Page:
Social capital and developmental outcomes : a case study of black communities in Cederberg and Matzikama municipalities in the mid-2000s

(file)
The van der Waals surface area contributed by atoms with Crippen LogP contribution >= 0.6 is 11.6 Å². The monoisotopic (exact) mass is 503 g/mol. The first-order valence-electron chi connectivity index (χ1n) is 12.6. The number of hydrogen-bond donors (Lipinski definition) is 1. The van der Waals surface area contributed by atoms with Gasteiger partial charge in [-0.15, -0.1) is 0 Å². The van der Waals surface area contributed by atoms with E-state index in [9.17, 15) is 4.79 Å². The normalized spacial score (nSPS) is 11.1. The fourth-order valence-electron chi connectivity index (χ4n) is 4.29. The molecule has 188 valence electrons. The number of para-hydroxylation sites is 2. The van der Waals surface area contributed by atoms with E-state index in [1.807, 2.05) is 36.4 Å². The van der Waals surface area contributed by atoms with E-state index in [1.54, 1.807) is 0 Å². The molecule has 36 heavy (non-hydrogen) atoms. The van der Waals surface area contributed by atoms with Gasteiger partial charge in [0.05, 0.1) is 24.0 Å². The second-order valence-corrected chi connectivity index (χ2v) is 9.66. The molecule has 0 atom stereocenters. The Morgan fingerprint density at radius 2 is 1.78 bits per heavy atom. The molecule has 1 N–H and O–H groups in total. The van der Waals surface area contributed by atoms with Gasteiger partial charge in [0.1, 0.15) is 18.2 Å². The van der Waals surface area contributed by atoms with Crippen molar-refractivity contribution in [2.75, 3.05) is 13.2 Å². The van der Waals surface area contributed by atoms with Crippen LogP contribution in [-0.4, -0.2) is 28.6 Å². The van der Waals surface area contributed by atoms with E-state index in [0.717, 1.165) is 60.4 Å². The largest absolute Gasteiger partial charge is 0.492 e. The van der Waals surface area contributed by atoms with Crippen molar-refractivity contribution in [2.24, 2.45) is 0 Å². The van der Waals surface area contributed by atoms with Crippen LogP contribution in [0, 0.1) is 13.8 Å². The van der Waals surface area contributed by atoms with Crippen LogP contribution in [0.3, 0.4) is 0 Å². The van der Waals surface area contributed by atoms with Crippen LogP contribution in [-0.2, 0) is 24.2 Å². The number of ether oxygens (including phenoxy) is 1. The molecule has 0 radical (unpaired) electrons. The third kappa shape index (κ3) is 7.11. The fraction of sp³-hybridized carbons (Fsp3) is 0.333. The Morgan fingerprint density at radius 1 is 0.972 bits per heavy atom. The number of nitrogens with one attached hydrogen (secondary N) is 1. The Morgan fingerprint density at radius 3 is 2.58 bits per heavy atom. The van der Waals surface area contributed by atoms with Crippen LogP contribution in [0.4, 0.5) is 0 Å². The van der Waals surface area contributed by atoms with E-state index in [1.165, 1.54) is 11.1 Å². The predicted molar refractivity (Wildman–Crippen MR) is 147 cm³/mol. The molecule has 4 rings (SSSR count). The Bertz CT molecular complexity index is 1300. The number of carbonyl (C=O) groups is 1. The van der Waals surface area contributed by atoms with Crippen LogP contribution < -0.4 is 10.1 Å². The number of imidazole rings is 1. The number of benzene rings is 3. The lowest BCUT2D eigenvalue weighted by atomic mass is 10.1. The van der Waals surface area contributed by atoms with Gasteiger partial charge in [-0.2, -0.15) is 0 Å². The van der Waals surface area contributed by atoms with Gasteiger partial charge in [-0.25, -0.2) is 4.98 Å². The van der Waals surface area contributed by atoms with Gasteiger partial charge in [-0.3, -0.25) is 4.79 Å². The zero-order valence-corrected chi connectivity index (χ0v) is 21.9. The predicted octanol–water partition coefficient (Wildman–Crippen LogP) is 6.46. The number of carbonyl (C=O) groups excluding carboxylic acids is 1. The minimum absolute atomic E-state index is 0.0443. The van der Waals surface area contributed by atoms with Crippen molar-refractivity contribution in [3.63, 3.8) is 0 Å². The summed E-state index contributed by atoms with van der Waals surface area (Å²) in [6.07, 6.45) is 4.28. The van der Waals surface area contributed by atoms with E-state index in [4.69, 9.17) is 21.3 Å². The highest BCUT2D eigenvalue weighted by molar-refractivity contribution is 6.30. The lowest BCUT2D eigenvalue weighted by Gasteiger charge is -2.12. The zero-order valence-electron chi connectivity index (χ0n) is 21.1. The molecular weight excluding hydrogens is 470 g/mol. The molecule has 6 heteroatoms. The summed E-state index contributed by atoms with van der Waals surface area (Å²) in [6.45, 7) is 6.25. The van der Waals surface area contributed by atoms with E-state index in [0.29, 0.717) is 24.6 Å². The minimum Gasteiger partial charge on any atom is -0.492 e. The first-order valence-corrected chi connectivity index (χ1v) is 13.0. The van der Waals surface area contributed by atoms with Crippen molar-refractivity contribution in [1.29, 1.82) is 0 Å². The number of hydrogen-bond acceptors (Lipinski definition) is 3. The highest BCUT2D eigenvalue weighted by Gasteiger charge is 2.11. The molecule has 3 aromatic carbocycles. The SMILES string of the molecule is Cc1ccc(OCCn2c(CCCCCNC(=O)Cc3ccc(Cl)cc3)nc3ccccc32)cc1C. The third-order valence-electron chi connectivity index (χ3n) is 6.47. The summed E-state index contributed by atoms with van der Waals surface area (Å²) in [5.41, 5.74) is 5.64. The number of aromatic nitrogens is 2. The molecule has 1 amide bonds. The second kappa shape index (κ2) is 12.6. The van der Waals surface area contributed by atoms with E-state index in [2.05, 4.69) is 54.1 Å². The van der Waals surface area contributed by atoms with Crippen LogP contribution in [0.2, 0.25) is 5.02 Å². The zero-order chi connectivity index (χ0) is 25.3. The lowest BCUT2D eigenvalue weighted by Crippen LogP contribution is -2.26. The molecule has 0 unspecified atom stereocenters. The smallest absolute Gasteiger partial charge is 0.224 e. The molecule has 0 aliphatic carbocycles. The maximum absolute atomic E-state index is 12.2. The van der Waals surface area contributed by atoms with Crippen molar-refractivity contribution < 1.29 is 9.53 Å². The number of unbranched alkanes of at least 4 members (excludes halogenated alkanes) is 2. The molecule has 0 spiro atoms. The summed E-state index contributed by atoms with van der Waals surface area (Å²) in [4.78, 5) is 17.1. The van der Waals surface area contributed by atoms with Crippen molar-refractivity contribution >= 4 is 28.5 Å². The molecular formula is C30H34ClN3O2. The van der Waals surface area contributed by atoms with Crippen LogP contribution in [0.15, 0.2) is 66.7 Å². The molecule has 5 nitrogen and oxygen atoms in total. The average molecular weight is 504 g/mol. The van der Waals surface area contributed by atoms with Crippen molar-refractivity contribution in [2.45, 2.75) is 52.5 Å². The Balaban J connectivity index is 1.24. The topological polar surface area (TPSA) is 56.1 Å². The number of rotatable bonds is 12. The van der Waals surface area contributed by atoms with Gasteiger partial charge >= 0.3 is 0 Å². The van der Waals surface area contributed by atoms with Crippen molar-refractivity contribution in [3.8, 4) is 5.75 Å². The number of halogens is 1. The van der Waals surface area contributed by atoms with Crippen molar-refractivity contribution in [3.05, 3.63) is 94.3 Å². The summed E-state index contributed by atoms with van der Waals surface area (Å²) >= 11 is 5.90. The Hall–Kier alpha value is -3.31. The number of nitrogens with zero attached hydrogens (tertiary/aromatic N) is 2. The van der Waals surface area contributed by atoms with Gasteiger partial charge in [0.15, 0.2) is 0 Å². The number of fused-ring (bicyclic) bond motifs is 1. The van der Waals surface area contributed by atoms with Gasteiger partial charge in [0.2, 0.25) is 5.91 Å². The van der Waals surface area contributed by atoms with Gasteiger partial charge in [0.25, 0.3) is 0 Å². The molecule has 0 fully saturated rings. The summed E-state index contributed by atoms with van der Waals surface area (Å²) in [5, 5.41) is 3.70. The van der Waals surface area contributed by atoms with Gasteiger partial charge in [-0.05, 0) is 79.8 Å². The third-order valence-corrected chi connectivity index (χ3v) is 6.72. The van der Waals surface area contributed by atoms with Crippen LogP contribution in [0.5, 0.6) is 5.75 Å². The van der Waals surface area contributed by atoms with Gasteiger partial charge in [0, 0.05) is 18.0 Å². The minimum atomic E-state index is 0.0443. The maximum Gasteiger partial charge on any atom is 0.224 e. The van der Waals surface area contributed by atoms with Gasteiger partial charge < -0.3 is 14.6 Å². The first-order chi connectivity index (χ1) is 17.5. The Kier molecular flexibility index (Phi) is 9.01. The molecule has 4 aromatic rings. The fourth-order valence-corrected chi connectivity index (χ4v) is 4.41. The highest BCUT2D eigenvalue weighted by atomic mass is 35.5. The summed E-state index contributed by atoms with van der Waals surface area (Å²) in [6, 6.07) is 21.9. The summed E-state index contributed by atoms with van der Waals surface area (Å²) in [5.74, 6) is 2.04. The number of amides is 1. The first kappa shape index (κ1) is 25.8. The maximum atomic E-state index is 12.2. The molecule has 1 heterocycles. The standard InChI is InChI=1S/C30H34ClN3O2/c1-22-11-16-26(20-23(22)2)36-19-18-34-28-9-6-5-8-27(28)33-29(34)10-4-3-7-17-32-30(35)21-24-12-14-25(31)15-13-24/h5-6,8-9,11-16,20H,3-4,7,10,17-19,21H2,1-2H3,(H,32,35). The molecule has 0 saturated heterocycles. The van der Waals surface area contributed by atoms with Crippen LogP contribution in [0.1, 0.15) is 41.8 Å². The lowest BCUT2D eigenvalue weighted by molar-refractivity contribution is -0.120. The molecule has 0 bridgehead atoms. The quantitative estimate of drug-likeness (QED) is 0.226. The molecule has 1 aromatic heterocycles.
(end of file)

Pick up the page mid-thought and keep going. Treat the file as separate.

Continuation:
Transforming economic growth into tangible benefits for poor communities appears to have frustrated development practitioners and policy makers. Despite the net positive growth achieved between 1994 and 2014 the face of poverty and inequality remains largely unchanged in South Africa. In such circumstances there is a pressing need for scholars to rethink the social foundations of economic activity and policy (Chang, 2006; Fine, 2001, 2005). One specific line of enquiry that has attracted attention among economists (Stiglitz, 2000; Woolcock, 2001; Fine, 2001) is that of social capital. This thesis seeks understanding of the relationship between social capital and the socioeconomic advancement of poor African/Black residents, particularly those in rural municipalities where there is a lack of financial and other resources. With this in mind, Robert Putnam’s path-breaking theory will be reformulated to explore the relationship during the mid-2000s between social capital, trust, political participation and socioeconomic outcomes in two rural municipalities in the Western Cape province of South Africa, namely Cederberg and Matzikama. The research questions the adequacy of Putnam’s theory of social capital, arguing that it is conceptually simple and inadequate as a description of how membership in social groups (networks) lead to better socioeconomic outcomes in the context of marginal, rural African/Black communities residing in under-capacitated municipalities. The thesis argues that an alternative conceptual framework is required, capable of depicting the complexity of the social processes required to translate social group membership into tangible benefits for poor households, as an explanation of why African/Blacks in Cederberg experienced better socioeconomic outcomes than their counterparts in Matzikama.